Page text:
Turning our heads this way and that to take it all in (Venice is literally an assault on the senses), we took the vaporetto to the Piazza San Marco and schlepped our luggage to our hotel , the Violino d’Oro (Golden Violin). It was 380 Euro for 2 nights, but at least we’ve heard the gelato is a bargain here. We set out exploring , which was more like wandering, since we had no clear destination in mind. We strolled by the Caffé Florian and the Caffé Quattro to hear the dueling violins in the Piazza San Marco which is the heart of Venice. These are two outdoor cafes on opposite sides of the Piazza which have formally attired orchestras playing classical music. Each has a hefty cover charge and even heftier drink prices, but it is a lovely place to sit and contemplate St. Mark’s Basilica. The Church itself has 5 domes and is classically Byzantine in style, inspired by the Church of the Apostles in Constantinople (modern day Istanbul). The current structure is the third Church on this site. The original burned down and the second was torn down to make room for the current church, which has been standing in its present form for close to 900 years. The basilica was built as the final resting place for the relics of St. Mark, whose body was allegedly smuggled by two merchants out of Alexandria Egypt in 828 AD (but of course after all those hundreds of years, who would know for sure whose remains those might be?) Other Venetians also swiped the 4 giant bronze Horses of the Apocalypse called the Quadriga (out front above the entranceway into the basilica) from Constantinople in 1204. Interestingly enough, there was actually a law passed in 1075 that all ships returning to port had to bring a treasure (precious gift) for the church. Many treasures came in the form of looted mosaics. It gives one pause to reflect on that “thou shalt not steal commandment. Is it okay when you are swiping something for your church? To be on the safe side, the horses of the Quadriga on display are replicas. The originals are locked up in case anyone gets any ideas about decorating their own churches back home.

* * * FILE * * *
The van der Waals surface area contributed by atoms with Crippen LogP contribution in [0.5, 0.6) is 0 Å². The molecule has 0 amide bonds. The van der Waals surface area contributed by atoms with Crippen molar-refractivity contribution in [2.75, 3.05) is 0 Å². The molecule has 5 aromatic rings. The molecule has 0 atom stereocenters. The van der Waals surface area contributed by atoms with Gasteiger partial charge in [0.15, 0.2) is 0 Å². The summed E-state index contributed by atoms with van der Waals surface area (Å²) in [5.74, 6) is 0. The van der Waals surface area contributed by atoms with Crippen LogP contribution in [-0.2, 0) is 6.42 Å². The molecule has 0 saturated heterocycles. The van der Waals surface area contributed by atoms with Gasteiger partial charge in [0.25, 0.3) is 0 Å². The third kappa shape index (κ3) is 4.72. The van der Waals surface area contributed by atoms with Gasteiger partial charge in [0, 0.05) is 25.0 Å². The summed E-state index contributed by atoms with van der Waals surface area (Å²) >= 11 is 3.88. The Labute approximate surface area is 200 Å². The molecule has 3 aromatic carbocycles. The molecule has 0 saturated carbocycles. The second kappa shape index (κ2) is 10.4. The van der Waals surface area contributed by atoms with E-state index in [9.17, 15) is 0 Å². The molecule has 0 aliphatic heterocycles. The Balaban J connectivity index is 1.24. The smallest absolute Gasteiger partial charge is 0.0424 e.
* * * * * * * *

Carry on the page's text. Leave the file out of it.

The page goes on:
Several paces in front of St. Marks Basilica is the Campanile (bell tower) which is the tallest structure in Venice. It was originally built in the 8th Century, but it collapsed in 1902. When it was rebuilt they added an elevator which makes it much more popular with tourists nowadays. There is a strong Byzantine influence here in its architecture and in the elaborate mosaics inside depicting Biblical scenes.
They no longer sell pigeon food in the piazza, which is something of a blessing since the pigeons could get aggressive with their dive-bombing and poop dropping on tourists . They seemed more subdued on this trip, not so bold or surly, but this proved not to be true at the Rialto Bridge bistros where you had to mind both your pocketbook and your peanuts .
We enjoyed seeing the Torre Horologico (clock tower) which was covered and being restored the last time we were here in 2004. It was built in the Renaissance in the late 15th Century about the time Columbus was setting sail. It is decorated with phases of the moon and the signs of the zodiac on its blue and gold enamel face. It has two figures (the locals called them Moors since they were cast in dark bronze) taking turns striking a bell on the hour with little hammers. At the top is the symbol if Venice, a winged lion, representing St. Mark. The other evangelist disciples when they are symbolized in art are represented by other winged creatures: St. John an eagle, St. Matthew a man and St. Luke an ox (no word on why Luke got stuck with such an unglamorous creature.) The clock has an interesting history. There was an accident during a 17th Century maintenance effort which resulted in what was probably the first case of death by robot attack when the clock started up unexpectedly and knocked a worker off the tower on to the piazza below. It is also part of Venetian lore that the two inventors of the clock’s mechanism had their eyes gouged out upon the completion of the project to ensure they could not ever replicate their feat in a rival city. The Venetians really know how to put the “horror” in horological.